Photo credit: oil pump by jodelli
Mexico’s current government is strongly pushing through plans to overhaul the country’s hydrocarbons sector. While there are many protesting the move to allow a certain amount of foreign investment, those involved in the industry feel that Petróleos Mexicanos (PEMEX), the ailing state-owned oil company which enjoys a monopoly, desperately needs investment in order to modernize its outdated infrastructure and extract its untapped reserves of oil and gas.
What must be stated is that while the governing party, the Institutional Revolutionary Party (PRI), is pushing for PEMEX reform, it is still insisting that it will remain a state-owned company and will not be privatized. In a nutshell, this means that if reforms are approved, foreign oil companies will essentially be working for PEMEX, not for themselves. However, this does not necessarily mean doom and gloom for international oil companies. Just to give some hints on the coming events, PEMEX has just signed a memorandum of understanding with Exxon Mobil to start negotiating collaboration for the future.
At the present time, PEMEX could be considered as a “hobbled” company; the nation’s oil industry is suffering. While the country is sitting on massive resources, decades of non-profitable management, a heavy tax burden and a lack of infrastructure reinvestment have taken their toll. Output has declined by a whopping 25 percent in the past 9 years; peak production was reached in 2004 and was recorded to be 3.4 million barrels per day. Industry analysts say that even then, the peak production could and should have been higher.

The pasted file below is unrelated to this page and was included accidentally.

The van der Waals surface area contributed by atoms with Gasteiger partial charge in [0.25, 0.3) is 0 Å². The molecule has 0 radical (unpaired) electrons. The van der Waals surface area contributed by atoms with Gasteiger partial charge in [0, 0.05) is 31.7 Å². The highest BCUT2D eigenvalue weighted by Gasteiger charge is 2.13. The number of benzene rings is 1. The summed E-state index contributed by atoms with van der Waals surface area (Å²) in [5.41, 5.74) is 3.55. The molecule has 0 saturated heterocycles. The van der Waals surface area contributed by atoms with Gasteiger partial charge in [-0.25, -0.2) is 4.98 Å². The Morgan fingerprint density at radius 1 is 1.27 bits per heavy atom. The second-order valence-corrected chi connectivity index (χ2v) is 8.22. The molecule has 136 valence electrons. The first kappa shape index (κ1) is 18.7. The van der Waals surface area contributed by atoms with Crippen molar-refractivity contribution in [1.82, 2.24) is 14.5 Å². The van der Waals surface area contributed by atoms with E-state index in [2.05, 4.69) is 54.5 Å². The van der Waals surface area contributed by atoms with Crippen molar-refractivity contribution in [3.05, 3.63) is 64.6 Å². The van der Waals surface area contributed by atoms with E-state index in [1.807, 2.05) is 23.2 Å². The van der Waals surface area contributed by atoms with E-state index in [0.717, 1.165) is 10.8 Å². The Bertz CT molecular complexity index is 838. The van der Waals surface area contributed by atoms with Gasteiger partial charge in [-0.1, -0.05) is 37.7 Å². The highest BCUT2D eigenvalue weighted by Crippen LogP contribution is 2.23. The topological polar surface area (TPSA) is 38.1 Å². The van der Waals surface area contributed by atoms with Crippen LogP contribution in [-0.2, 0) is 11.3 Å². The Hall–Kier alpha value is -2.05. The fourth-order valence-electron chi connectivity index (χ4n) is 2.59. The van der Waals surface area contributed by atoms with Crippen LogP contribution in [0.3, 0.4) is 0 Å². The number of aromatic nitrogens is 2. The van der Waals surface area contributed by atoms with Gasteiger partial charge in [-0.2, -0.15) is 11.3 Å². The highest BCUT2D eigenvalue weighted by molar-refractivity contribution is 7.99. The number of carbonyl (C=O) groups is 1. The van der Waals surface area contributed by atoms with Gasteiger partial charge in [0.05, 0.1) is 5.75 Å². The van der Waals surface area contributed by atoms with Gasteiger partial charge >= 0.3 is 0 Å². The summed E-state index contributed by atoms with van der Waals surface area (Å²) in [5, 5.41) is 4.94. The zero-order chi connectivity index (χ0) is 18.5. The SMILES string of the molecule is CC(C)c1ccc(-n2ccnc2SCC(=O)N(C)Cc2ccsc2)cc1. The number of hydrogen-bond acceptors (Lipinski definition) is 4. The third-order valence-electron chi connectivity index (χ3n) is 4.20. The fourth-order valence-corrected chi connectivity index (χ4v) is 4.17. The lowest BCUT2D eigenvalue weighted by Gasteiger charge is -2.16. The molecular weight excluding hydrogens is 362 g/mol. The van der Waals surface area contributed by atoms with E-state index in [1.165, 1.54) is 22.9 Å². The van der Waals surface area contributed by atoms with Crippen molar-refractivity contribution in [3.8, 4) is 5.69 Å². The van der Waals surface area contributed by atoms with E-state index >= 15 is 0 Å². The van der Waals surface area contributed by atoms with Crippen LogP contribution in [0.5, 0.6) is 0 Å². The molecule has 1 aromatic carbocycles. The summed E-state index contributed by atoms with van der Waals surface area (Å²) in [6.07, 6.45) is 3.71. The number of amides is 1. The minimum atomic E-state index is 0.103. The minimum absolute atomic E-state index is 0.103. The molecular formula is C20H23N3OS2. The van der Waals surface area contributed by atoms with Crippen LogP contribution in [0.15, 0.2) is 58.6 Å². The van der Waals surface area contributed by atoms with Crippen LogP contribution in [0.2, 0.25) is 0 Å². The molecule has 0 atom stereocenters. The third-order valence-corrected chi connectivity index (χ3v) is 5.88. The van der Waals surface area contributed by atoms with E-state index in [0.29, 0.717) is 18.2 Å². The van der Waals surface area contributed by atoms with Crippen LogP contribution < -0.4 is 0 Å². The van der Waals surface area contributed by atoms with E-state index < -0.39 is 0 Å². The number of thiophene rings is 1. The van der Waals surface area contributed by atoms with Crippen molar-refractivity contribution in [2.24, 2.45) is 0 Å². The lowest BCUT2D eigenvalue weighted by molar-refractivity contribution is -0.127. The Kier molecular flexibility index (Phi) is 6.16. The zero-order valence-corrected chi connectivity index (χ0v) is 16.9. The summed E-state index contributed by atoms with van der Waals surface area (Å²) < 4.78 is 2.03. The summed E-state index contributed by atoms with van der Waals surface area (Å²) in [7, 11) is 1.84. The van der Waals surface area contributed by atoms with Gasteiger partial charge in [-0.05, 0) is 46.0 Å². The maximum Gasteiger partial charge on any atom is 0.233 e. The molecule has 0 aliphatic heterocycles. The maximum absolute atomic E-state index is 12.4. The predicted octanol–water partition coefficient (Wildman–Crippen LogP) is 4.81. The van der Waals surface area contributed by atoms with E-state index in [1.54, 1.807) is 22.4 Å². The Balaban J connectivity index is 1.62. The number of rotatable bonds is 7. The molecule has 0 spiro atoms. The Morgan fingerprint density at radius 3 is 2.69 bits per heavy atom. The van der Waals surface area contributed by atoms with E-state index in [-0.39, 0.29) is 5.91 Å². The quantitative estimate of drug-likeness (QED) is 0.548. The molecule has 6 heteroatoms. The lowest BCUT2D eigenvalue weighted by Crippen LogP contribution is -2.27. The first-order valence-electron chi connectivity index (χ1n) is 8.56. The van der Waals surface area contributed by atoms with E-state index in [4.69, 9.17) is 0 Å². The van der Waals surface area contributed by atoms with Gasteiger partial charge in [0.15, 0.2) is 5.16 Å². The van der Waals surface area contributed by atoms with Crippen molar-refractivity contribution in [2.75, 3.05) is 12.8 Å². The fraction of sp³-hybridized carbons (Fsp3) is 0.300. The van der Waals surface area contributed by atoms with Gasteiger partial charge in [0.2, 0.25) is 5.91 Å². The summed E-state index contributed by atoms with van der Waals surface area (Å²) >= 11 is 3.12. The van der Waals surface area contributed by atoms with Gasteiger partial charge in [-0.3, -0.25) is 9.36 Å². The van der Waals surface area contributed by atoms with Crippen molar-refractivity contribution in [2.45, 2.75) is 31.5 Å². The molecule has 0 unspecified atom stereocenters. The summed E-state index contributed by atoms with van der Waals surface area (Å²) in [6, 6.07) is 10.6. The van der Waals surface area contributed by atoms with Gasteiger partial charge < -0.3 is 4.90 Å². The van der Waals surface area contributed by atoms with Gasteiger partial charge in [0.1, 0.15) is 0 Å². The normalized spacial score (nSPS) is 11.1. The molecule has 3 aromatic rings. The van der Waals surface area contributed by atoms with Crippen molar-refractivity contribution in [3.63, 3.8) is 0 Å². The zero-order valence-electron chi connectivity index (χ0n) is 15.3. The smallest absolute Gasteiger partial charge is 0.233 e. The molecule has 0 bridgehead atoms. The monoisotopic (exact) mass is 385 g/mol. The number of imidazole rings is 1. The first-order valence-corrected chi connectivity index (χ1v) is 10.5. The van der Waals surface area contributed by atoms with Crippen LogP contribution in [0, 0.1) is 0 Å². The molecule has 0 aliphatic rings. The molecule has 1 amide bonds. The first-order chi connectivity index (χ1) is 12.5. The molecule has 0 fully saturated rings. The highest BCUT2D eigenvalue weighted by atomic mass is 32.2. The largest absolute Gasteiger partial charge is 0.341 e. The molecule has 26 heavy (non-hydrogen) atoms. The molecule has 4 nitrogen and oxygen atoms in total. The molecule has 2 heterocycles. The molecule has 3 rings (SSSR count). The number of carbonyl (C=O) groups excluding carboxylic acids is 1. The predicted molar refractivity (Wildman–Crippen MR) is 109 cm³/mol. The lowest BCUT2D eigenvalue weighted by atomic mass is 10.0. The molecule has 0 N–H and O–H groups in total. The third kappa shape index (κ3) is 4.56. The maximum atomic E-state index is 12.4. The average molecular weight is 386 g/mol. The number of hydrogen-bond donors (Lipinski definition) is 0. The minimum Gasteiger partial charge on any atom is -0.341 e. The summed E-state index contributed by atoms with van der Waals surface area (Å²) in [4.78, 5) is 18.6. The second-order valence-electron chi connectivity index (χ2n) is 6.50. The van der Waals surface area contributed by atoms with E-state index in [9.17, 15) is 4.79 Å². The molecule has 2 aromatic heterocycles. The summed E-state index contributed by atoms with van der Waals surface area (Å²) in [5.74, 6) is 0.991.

As the situation stands now, the constitution of the country states that hydrocarbons are the property of the state and only the state has the right to exploit them. Private companies are incredibly limited and can only play the role of service contractors or consultants to PEMEX. The industry is closed to the type of investment it desperately needs to modernize.
The Mexican government emphasizes and warns that if reforms are not made, Mexico, which is currently the top supplier of oil to the United States, will actually need to import oil in less than five years’ time to meet its growing energy demands.
Recently, in the city of Salamanca, Guanajuato, President Enrique Peña Nieto stated in a speech: “The transformation of PEMEX is indispensable to free up Mexico’s great economic potential.”
The reform proposals include the restructuring of PEMEX and would open the industry to foreign investment in the fields of refining, shale gas exploration and petrochemicals. Furthermore, the reforms would allow foreign companies limited participation in deep water projects. However, this does not mean foreign companies could “set up shop”: the hydrocarbons would have to remain in Mexican hands. While a reform timeline has yet to be established, experts say that they will need to be approved and implemented quickly or else the industry could die out.
But what does this mean for investors and foreign oil companies? Profitable opportunities will certainly exist, but they will be in the consulting arena. If the reforms go through, PEMEX will most likely be in a mad dash to find companies with expertise in infrastructure modernization, shale oil and gas exploration, and deep-water projects.